PJIA board calls meeting to fire Hyman, MPs concerned

PJIA board calls meeting to  fire Hyman, MPs concerned

MIchel Hyman

 PHILIPSBURG--An Extraordinary General Meeting of Shareholders of Princess Juliana International Airport (PJIA) set for December 23, which has as an agenda point the termination of Michel Hyman as Managing Director of the airport, has caught the attention of Members of Parliament (MPs) Claudius “Toontje” Buncamper (US Party) and Christophe Emmanuel (independent), who both expressed concern about the matter.

  PJIA’ s Supervisory Board of Directors (SBOD) wants Hyman relieved of his services due to his failure to inform PJIA of his absence during the time he was arrested and incarcerated and for not providing “meaningful information” about the suspicion and allegations leading up to his arrest and the conditions of his release. Both MPs believe Hyman should be treated fairly and the move to dismiss him is not fair.

  “The undersigned, Princess Juliana International Airport Houdestermaatschappij, as sole shareholder of PJIA (the Company) has requested the Management Board of the Company to convene an Extraordinary General Meeting of Shareholders (EGMS) of the Company,” a letter to Hyman read. “The Management Board of the Company has convened the EGMS and you may be accompanied by legal counsel during the EGMS. Your proposed dismissal as director of the Company is on the agenda of the EGMS.”

  The letter, which was dated December 10, 2021, and signed by Lisandra Havertong-Ellis on behalf of PJIA’s Management Board, stated, “The SBOD of the Company has recommended to the undersigned to dismiss you as Managing Director of the Company.

  “The reasons for the Supervisory Board of Directors’ recommendation is your failure to inform (the appropriate bodies of) the Company of your absence on October 22, 2021, and the following days and that you have not provided any meaningful information into, inter alia, the suspicion and allegations leading up to your arrest on October 22, and the conditions of your release after eight days of detention.

  “Especially as the background of your arrest has been reported to relate to fraud related to clean-up and repair work carried out at PJIA after Hurricane Irma, and therefore to be directly linked to your position as director. The SBOD is of the view that your failure to provide the Supervisory Board with such information is a gross neglect of your duties and violation of your service agreement with the company, constituting urgent reasons for your dismissal.”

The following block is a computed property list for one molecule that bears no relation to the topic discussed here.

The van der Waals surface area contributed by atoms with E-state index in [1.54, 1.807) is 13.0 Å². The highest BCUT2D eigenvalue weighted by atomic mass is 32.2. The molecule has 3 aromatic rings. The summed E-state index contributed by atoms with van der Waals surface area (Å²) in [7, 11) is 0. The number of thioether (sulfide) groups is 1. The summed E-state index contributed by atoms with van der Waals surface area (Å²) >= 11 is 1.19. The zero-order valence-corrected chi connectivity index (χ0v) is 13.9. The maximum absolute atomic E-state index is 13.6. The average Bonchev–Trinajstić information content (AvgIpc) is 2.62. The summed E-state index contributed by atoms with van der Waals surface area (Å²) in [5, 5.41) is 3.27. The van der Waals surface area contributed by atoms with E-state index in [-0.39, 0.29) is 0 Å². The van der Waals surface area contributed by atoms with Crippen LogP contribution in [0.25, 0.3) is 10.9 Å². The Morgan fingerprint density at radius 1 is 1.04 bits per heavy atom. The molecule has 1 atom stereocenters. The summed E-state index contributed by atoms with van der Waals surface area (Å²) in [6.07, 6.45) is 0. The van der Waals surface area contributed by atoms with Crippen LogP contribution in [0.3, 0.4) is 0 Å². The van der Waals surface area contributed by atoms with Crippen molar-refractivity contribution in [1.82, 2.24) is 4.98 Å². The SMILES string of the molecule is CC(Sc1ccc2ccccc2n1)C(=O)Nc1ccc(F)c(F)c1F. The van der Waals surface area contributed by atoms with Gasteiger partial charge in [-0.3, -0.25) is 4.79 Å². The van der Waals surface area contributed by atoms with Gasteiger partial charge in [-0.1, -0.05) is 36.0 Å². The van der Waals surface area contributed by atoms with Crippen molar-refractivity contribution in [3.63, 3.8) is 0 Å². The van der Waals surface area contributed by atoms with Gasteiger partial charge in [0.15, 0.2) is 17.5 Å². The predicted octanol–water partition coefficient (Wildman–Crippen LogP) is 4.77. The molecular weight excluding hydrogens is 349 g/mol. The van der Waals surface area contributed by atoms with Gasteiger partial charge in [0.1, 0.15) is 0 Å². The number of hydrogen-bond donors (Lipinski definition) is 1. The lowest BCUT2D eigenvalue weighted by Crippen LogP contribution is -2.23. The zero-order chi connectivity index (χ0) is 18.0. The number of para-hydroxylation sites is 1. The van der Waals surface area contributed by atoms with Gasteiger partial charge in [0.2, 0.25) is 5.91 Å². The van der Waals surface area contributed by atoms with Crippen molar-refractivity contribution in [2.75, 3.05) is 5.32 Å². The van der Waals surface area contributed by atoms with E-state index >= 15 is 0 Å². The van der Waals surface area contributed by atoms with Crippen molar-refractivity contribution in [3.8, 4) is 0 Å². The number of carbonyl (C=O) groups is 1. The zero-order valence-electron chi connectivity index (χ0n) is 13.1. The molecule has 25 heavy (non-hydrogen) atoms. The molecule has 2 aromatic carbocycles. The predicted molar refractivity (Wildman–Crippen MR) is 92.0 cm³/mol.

The letter continued by saying that the Managing Board has reviewed and analysed SBOD’s recommendation and believes that the EGMS with Hyman’s dismissal as an agenda item is appropriate “and we have requested the management board of the company to convene an emergency extraordinary meeting to be held on December 23, 2021.

  “At the EGMS … you will be given the opportunity to present your views regarding the proposed dismissal, after which the general meeting of shareholders of the Company will vote on the proposed dismissal. Should you not attend the meeting, the General Meeting of Shareholders of the Company will vote on the recommendation without taking your views into account.”

  During Thursday’s meeting on the budget debate, Buncamper asked Prime Minister Silveria Jacobs what government’s policies are as it relates to the dismissal of persons under investigation, or in the Court of First Instance, or in  the Court of Appeal for an alleged crime or crimes that they are accused of.

  He asked Jacobs to explain why there is a difference between the dismissal of Hyman as statutory director of PJIA and the dismissal of the former Chief Executive Officer (CEO) of Port St. Maarten. He said Hyman is being dismissed even before formal charges are brought against him.

  Buncamper asked if this is going to be the norm for all those involved in the investigations at the airport and all government-owned companies. He also questioned the stance of corporate governance in this case, as Port St. Maarten was in full compliance with good corporate governance during the court case of the previous CEO.

  “What happens if he [Hyman – Ed.] is found innocent tomorrow? What happens? Then you destroyed his reputation. My other question: If this is the way we will do it at the airport, what will happen to the others involved in the investigation? What happens to them? Will they also be fired? This is crazy behaviour at the airport … and, Prime Minister, you are the boss, stop it now before it gets out of hand. Call in your board and ask them what is going on,” Buncamper said.

  Emmanuel asked how Hyman was expected to report on his absence from work when he was incarcerated at the time, for eight days. He asked how Hyman can be dismissed for a period within which he was arrested. He said it cannot be one situation for one government-owned company and a different situation for another government-owned company. Emmanuel said he supported the call for this to be stopped and for Hyman to be given a fair opportunity.

  In response to the queries and concerns, Jacobs said government-owned companies must apply good corporate governance and indicated that the shareholder will continue to monitor this. She said also that government expects fairness to be used at all times.

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